By Michael W. Harris
I began, rather unknowingly, my career in libraries one afternoon in September of my junior year at Truman State University. At that time I still had my sights set on a professional trajectory in music, either as a performer or teacher, with bassoon as my stock-in-trade. I mainly began working in the Music and Media Library as a means to earn my work study dollars, and I had an in with the boss because my sister had worked there previously. I would continue to work there for the remainder of my undergrad.
The next three years.
It took me a long time, thirteen years in fact, of working off and on in libraries during my undergrad, first masters, and PhD to figure out that libraries is where my heart truly lay. Thirteen years of shifts in focus, constantly trying to deny the one profession that kept pulling me back in. The thing that I kept coming back to when other jobs would not work out of when injury sidelined my orchestral bassoonist delusions. And once I finally got pulled into libraries full time, for good, back in 2014, it took another year for me to intellectually commit to what I already knew on an emotional level.
I am a librarian.
It started back on that Monday in September of my junior year at Truman. My orientation to the Music and Media Library. Getting my introduction to the many call number systems used, how to find things in the back, the standard “how do I work here” that I would need to know when I started my first shift the following Tuesday morning. By the time I left that job, I could many times guess the movie being checked out just by the call number, though I knew only the smallest amount about the specifics of Library of Congress Classification. I also knew only the bare minimum of how to navigate a reference interview (the art of figuring out what a patron’s actual question or need is when they ask for your help). These are now things that occupy my professional life daily, but you try telling that to a newly-minted 21-year-old who is just looking for an easy work-study gig, and who views the Music and Media Library as the perfect marriage between his music career goals and love of movies.
I look back on that day now with a curious view. So much has happened to me since then. I am both the same and not. The fact that it took me so long to finally find my “career,” and maybe only now, almost 18 years later in 2019, feeling like I may finally now consider myself a professional librarian…well it is a strange feeling. It is also strange because while my world was slow to change to the evolving nature of my future career, and the truth I was trying to deny, the world would rapidly and violently change the morning after that orientation, the morning of my first shift as a library student assistant making $5.15 and hour on the morning of Tuesday, September 11, 2001.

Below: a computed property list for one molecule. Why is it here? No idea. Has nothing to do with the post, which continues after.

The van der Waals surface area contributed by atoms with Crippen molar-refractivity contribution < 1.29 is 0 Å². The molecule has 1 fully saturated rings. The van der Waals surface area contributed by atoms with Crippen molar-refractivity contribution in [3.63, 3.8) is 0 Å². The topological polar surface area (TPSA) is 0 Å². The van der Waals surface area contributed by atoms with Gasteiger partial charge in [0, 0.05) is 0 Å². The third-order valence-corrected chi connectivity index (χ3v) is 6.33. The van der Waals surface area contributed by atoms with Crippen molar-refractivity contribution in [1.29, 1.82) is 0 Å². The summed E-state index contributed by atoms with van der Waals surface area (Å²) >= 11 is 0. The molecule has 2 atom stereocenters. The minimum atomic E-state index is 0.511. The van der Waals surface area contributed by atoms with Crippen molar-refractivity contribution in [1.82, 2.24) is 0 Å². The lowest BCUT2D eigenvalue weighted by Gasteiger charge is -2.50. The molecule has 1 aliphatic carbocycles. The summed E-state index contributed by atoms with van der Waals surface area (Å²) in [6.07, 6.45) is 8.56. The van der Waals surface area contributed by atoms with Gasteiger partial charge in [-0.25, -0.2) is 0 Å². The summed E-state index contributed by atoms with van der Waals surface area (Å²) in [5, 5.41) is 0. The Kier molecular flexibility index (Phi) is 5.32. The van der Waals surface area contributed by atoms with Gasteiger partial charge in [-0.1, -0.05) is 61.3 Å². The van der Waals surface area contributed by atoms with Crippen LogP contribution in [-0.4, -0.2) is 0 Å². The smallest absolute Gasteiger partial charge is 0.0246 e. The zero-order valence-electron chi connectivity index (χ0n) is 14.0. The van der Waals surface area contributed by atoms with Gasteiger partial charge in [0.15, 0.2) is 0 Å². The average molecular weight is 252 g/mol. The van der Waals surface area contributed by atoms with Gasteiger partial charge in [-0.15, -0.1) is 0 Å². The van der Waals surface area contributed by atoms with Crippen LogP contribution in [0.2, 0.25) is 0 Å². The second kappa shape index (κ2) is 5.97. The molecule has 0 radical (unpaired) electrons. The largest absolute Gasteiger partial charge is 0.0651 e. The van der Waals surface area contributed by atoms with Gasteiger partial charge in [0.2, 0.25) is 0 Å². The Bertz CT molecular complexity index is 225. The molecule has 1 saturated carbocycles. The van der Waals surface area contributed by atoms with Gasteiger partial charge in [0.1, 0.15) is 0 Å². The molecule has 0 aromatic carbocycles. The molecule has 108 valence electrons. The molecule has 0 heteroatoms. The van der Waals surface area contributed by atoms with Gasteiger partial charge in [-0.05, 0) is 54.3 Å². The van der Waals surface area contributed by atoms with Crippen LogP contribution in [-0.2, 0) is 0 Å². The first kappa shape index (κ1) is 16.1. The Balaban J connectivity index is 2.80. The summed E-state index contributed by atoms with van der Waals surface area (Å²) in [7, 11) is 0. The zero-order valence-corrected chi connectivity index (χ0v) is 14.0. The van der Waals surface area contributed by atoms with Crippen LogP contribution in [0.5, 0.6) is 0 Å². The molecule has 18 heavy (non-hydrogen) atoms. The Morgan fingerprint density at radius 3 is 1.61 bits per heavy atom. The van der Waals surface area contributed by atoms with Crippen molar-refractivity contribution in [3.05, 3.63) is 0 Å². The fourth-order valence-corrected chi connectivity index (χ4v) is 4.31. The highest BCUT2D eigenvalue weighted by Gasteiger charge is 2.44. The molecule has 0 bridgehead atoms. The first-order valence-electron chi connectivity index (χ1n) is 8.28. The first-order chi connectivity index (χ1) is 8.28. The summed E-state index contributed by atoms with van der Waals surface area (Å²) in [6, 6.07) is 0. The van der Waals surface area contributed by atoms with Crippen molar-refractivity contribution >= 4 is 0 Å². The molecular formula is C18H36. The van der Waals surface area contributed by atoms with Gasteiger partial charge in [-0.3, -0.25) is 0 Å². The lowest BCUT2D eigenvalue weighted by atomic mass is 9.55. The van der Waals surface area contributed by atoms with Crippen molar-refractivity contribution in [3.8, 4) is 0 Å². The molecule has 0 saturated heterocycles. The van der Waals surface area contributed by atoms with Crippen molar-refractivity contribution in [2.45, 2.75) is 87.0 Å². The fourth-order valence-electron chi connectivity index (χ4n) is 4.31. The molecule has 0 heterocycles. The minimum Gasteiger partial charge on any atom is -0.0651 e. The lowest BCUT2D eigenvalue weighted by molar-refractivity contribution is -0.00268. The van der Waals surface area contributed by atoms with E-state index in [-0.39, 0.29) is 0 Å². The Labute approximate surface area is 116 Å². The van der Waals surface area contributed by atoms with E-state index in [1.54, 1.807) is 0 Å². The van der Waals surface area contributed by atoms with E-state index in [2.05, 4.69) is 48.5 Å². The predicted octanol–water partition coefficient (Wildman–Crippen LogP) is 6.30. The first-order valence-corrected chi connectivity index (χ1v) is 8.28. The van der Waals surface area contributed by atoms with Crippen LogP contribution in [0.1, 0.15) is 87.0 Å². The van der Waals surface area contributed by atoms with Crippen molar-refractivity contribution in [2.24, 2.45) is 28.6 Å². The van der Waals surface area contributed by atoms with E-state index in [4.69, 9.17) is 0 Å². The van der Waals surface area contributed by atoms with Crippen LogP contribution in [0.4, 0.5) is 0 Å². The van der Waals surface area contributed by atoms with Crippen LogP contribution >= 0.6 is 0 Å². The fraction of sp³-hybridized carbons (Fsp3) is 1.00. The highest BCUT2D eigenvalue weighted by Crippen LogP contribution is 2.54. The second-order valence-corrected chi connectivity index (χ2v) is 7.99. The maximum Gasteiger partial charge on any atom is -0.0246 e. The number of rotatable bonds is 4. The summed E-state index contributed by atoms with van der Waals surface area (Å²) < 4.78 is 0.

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As I write this in May, 2019, it is now almost eighteen years later and I am sitting in a coffee shop in Chattanooga, TN, killing some time, and taking a much needed break from the annual Tennessee Library Association conference. I have lived in this state less than a year, but it really is the first time in my life that I have felt like I am anything approaching a “professional.” In a few hours I have a meeting of a TLA roundtable that I currently serve as vice-chair of and will being assuming the chair duties not long after the meeting wraps. I am also now a tenure-track faculty member at an aspiring R1 school with more job duties than hours in the day, to go along with research and publishing expectations. This is to say nothing of how, magically, over the past few years, I became someone who evidently knows things, has had experiences, or otherwise is listened to when voicing an opinion. I became a “professional” librarian. I have no ideas when or how this occurred…but it did.
Along with my other major life changes vis-à-vis health and moving, I am decidedly not the same person that I was two or three years ago. To say nothing of my 21-year-old self just starting to inch down the path towards librarianship. And I think that is part of what screws with my brain when I try to see and think of myself as a “professional” (scare quotes intended) librarian. It was not until age 35 that I finally made the commitment to being a librarian. Thirty. Five. And even when I made the choice, it seemed/felt less like an actual choice and more like a rational decision. Which is how I feel like most of my choices are made. Less “choice” and more logical determinations. And much like my decision to pursue a PhD in musicology rather than a DMA in bassoon performance, this conclusion was reached while driving.
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There were two moments in 2015 that solidified my path towards librarianship. First was when I had to decide not to pursue a degree in music criticism and instead focus on earning a degree in library science. This decision was made while taking a Spring Break vacation to New Mexico, and during which I learned there was no money to be had for me to move to Los Angeles and attend USC. Already being six-figures deep into student loans from just my PhD alone, it did not seem sane nor logical to get a degree in something like music criticism/journalism regardless of how much I love writing (this blog is now my outlet for such writing).